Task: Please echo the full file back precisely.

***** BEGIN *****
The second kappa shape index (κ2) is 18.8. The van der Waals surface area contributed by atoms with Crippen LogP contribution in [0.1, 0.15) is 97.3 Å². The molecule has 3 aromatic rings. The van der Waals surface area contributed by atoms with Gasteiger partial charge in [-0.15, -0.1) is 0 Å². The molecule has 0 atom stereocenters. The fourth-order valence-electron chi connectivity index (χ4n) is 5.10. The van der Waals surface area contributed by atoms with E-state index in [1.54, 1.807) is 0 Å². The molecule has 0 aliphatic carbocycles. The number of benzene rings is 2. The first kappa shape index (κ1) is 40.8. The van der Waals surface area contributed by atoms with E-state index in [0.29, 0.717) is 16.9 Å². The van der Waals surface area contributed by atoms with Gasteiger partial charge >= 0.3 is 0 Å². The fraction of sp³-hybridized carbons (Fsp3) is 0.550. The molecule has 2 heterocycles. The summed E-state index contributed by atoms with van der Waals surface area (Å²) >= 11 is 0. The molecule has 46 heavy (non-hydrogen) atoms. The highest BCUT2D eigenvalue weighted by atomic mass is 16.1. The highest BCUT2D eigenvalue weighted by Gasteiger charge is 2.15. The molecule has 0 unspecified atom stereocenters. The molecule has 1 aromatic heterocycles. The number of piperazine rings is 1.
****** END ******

The second kappa shape index (κ2) is 18.8. The van der Waals surface area contributed by atoms with Crippen LogP contribution in [0.1, 0.15) is 97.3 Å². The molecule has 3 aromatic rings. The van der Waals surface area contributed by atoms with Gasteiger partial charge in [-0.15, -0.1) is 0 Å². The molecule has 0 atom stereocenters. The fourth-order valence-electron chi connectivity index (χ4n) is 5.10. The van der Waals surface area contributed by atoms with E-state index in [1.54, 1.807) is 0 Å². The molecule has 0 aliphatic carbocycles. The number of benzene rings is 2. The first kappa shape index (κ1) is 40.8. The van der Waals surface area contributed by atoms with E-state index in [0.29, 0.717) is 16.9 Å². The van der Waals surface area contributed by atoms with Gasteiger partial charge >= 0.3 is 0 Å². The fraction of sp³-hybridized carbons (Fsp3) is 0.550. The molecule has 2 heterocycles. The summed E-state index contributed by atoms with van der Waals surface area (Å²) >= 11 is 0. The molecule has 46 heavy (non-hydrogen) atoms. The highest BCUT2D eigenvalue weighted by atomic mass is 16.1. The highest BCUT2D eigenvalue weighted by Gasteiger charge is 2.15. The molecule has 0 unspecified atom stereocenters. The molecule has 1 aromatic heterocycles. The number of piperazine rings is 1.